Canby Republican Officially Kicks Off Gubernatorial Campaign

Second-term state representative and former House Minority Leader Christine Drazan, of Canby, on Tuesday formally announced her bid to become the first-ever Republican woman governor of Oregon — and the first GOP candidate to win the state’s highest office in nearly 40 years.

Drazan had previously confirmed to various media outlets, including the Current, that she planned to become the highest-profile Republican yet to enter the increasingly crowded race, then announced last month she was stepping down from House GOP leadership after two years to focus on the campaign.

The official announcement came Tuesday afternoon at Langdon Farms Golf Club in Aurora, with about 150 supporters, community members, staffers and media in attendance.

She was introduced by Representative Shelly Boshart Davis, R-Albany, who was first elected to the Legislature with Drazan in November 2018.

“Christine is tough as nails,” Boshart Davis said. “She understands how to tackle the difficult problems that we’re facing, and she never backs down from a fight. This girl has chops. She is exactly the kind of leader our state needs at such a time as this.”

Drazan spoke for slightly less than 20 minutes, promising she does indeed possess the experience and demeanor needed for the challenges facing the state as a whole and millions of Oregonians.

“I have been in the trenches,” she said. “I have stood up to the special interests. My experience makes me uniquely qualified to stand up for you and to bring change to our state.”

In some ways, she offered a message of moderation and balance that was refreshing amid the highly polarized, ultrapartisan rhetoric that has come to characterize state and national politics.

“I worked in the Capitol the last time we had balance in the state of Oregon,” said Drazan, who served as chief of staff for Republican House Speaker Mark Simmons in the late ’90s and early 2000s.

“We passed tax reform, we stood by law enforcement, we held criminals accountable for their conduct and we stood for the jobs and industries that, for decades, provided hard-working Oregonians the support they needed to support their own families. Don’t you think Oregon needs a little bit of balance today?”

Yet, she was not hesitant to criticize the state’s Democratic leaders, particularly current Governor Kate Brown, and what Drazan called her “extreme policies” and the impact they have had on schools, businesses and crime — especially since the onset of Covid-19.

“From the start of the pandemic, Governor Brown has repeatedly gotten it wrong,” she said. “Her top-down mandates too often contradicted the latest science, left our small businesses reeling, set our kids’ education back and left thousands of Oregonians feeling isolated and wondering what the metrics might be for all of this to end.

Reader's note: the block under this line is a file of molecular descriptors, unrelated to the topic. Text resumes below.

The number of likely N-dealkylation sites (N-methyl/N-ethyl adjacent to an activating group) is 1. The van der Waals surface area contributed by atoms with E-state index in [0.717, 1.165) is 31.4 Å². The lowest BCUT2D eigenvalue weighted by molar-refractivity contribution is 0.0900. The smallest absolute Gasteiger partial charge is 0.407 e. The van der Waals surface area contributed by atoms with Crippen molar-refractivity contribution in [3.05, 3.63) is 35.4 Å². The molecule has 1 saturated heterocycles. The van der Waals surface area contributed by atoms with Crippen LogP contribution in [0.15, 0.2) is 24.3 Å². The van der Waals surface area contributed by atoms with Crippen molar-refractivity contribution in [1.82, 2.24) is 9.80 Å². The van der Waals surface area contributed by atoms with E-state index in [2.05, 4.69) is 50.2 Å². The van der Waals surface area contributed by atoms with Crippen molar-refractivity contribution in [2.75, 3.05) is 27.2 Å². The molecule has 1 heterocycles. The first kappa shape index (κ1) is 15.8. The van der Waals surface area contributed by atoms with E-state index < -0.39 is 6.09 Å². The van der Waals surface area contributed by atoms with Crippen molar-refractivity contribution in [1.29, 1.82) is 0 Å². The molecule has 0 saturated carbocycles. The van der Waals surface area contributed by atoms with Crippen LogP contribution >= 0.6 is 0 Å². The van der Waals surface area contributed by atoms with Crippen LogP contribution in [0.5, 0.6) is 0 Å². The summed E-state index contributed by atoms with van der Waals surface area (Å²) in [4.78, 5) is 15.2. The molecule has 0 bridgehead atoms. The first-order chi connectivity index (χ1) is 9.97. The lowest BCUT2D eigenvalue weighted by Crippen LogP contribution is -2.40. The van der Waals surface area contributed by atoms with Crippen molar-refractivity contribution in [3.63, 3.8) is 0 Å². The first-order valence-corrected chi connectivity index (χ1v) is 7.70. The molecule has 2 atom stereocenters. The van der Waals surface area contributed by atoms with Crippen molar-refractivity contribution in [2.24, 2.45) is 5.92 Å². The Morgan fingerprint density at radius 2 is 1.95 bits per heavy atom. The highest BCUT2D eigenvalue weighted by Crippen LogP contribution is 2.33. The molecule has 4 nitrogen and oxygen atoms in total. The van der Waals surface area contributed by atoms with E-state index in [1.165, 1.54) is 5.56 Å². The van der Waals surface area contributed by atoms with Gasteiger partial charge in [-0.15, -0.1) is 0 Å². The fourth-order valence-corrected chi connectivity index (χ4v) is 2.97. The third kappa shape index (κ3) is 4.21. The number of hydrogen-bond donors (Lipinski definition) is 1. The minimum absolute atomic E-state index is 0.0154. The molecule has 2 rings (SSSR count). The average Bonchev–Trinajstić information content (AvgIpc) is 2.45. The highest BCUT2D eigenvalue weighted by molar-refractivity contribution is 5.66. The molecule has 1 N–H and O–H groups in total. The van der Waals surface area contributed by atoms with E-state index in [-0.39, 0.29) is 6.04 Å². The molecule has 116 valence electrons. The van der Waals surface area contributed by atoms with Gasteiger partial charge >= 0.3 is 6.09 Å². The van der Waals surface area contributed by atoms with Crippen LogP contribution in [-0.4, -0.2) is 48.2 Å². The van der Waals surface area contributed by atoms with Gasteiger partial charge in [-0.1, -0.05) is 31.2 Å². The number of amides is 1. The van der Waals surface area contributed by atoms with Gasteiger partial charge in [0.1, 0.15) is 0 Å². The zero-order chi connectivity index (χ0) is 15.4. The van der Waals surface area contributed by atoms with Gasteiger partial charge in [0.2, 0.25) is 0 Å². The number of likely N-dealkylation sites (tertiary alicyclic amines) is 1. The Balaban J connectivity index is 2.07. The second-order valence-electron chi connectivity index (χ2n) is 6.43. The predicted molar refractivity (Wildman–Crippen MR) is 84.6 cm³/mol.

“And while the governor was pushing the nation’s first permanent mask mandate, she was attending cocktail parties in Washington, D.C., without one.”

Drazan joins an already crowded GOP field that includes former gubernatorial nominee Bud Pierce, current Sandy Mayor Stan Pulliam and Marc Thielman, superintendent of the Alsea School District, along with at least a dozen Democrats and three independents — all vying to succeed the term-limited Kate Brown.

Drazan said she decided to jump into the fray after looking at the existing candidates and considering whether she could work with them as House Republican leader.

“I looked at the Democrats: the ultra-liberal, the so-called moderate and the carpet bagger from New York,” she said, presumably referring to Democratic frontrunners Tina Kotek, Tobias Reed and Nicholas Kristof. “And I knew, like all of you know, that Oregon cannot survive another four years of this.”

Oregonians deserve better and are “desperate for change,” Drazan said.

“The last thing we need is more of the same,” she added. “We need leaders who will challenge the status quo. We need leaders who will reverse our decade of decline and finally put our state back on the right track. I am ready to be that leader.”

Drazan vowed to fight inflation, as well as rising taxes and costs of living, rebuild schools, support law enforcement and fix the homelessness problem in Portland across the state.

At the end, Drazan sought to frame her candidacy around hope for a better future for all.

“This campaign is about you. This campaign is about us,” she said. “This is about the future of our state and what is best for the people of Oregon. We are going to win this election, and we are going to fix Oregon together.”

See Drazan’s full remarks in the video below:

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